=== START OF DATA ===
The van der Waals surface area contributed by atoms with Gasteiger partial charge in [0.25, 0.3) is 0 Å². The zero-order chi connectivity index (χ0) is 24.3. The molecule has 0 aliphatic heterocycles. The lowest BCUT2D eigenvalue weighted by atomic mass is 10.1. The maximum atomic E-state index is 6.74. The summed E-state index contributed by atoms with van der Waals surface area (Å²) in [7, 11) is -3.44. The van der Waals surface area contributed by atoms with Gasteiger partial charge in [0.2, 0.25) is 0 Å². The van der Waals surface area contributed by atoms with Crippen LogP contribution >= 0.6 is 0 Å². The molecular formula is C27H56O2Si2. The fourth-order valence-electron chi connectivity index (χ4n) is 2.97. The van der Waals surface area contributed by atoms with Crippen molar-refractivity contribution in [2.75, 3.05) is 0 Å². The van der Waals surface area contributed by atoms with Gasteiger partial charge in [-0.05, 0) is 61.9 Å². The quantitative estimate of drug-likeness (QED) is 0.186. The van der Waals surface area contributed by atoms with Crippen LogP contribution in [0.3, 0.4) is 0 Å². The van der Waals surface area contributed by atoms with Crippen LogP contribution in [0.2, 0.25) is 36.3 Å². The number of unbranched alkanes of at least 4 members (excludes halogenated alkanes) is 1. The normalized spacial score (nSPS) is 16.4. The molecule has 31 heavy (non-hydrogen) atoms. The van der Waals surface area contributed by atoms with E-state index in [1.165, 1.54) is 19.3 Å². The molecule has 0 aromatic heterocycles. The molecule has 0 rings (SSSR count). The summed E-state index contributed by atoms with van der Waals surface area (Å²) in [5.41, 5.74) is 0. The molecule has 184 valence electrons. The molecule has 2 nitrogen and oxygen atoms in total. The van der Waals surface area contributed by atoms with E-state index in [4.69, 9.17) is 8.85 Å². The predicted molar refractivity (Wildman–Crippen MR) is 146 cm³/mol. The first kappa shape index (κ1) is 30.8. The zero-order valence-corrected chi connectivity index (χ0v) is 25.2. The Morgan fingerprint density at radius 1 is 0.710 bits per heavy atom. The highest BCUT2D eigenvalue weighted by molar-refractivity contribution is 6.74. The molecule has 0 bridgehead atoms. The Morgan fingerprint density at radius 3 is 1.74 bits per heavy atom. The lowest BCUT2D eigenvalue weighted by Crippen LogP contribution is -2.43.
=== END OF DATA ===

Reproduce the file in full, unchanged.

The van der Waals surface area contributed by atoms with Gasteiger partial charge in [0.25, 0.3) is 0 Å². The zero-order chi connectivity index (χ0) is 24.3. The molecule has 0 aliphatic heterocycles. The lowest BCUT2D eigenvalue weighted by atomic mass is 10.1. The maximum atomic E-state index is 6.74. The summed E-state index contributed by atoms with van der Waals surface area (Å²) in [7, 11) is -3.44. The van der Waals surface area contributed by atoms with Gasteiger partial charge in [0.2, 0.25) is 0 Å². The van der Waals surface area contributed by atoms with Crippen LogP contribution >= 0.6 is 0 Å². The molecular formula is C27H56O2Si2. The fourth-order valence-electron chi connectivity index (χ4n) is 2.97. The van der Waals surface area contributed by atoms with Crippen molar-refractivity contribution in [2.75, 3.05) is 0 Å². The van der Waals surface area contributed by atoms with Gasteiger partial charge in [-0.05, 0) is 61.9 Å². The quantitative estimate of drug-likeness (QED) is 0.186. The van der Waals surface area contributed by atoms with Crippen LogP contribution in [0.3, 0.4) is 0 Å². The van der Waals surface area contributed by atoms with Crippen LogP contribution in [0.2, 0.25) is 36.3 Å². The number of unbranched alkanes of at least 4 members (excludes halogenated alkanes) is 1. The normalized spacial score (nSPS) is 16.4. The molecule has 31 heavy (non-hydrogen) atoms. The van der Waals surface area contributed by atoms with E-state index in [1.165, 1.54) is 19.3 Å². The molecule has 0 aromatic heterocycles. The molecule has 0 rings (SSSR count). The summed E-state index contributed by atoms with van der Waals surface area (Å²) in [5.41, 5.74) is 0. The molecule has 184 valence electrons. The molecule has 2 nitrogen and oxygen atoms in total. The van der Waals surface area contributed by atoms with E-state index in [4.69, 9.17) is 8.85 Å². The predicted molar refractivity (Wildman–Crippen MR) is 146 cm³/mol. The first kappa shape index (κ1) is 30.8. The zero-order valence-corrected chi connectivity index (χ0v) is 25.2. The Morgan fingerprint density at radius 1 is 0.710 bits per heavy atom. The highest BCUT2D eigenvalue weighted by molar-refractivity contribution is 6.74. The molecule has 0 bridgehead atoms. The Morgan fingerprint density at radius 3 is 1.74 bits per heavy atom. The lowest BCUT2D eigenvalue weighted by Crippen LogP contribution is -2.43.